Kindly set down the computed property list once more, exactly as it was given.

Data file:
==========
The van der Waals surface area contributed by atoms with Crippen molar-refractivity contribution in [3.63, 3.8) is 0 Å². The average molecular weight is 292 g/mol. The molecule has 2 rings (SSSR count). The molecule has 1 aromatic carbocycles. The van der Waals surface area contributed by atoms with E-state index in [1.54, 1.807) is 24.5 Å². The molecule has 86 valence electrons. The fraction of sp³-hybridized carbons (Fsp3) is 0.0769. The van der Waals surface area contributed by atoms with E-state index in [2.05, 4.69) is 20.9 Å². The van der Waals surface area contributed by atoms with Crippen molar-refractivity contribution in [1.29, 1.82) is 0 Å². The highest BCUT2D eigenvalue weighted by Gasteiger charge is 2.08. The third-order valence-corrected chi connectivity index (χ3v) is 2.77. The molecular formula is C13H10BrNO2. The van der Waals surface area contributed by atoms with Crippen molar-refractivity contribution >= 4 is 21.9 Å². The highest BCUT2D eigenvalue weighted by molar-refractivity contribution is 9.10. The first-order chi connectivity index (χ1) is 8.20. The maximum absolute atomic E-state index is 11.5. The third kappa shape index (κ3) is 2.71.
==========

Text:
The van der Waals surface area contributed by atoms with Crippen molar-refractivity contribution in [3.63, 3.8) is 0 Å². The average molecular weight is 292 g/mol. The molecule has 2 rings (SSSR count). The molecule has 1 aromatic carbocycles. The van der Waals surface area contributed by atoms with E-state index in [1.54, 1.807) is 24.5 Å². The molecule has 86 valence electrons. The fraction of sp³-hybridized carbons (Fsp3) is 0.0769. The van der Waals surface area contributed by atoms with E-state index in [2.05, 4.69) is 20.9 Å². The van der Waals surface area contributed by atoms with Crippen molar-refractivity contribution in [1.29, 1.82) is 0 Å². The highest BCUT2D eigenvalue weighted by Gasteiger charge is 2.08. The third-order valence-corrected chi connectivity index (χ3v) is 2.77. The molecular formula is C13H10BrNO2. The van der Waals surface area contributed by atoms with Crippen molar-refractivity contribution >= 4 is 21.9 Å². The highest BCUT2D eigenvalue weighted by molar-refractivity contribution is 9.10. The first-order chi connectivity index (χ1) is 8.20. The maximum absolute atomic E-state index is 11.5. The third kappa shape index (κ3) is 2.71.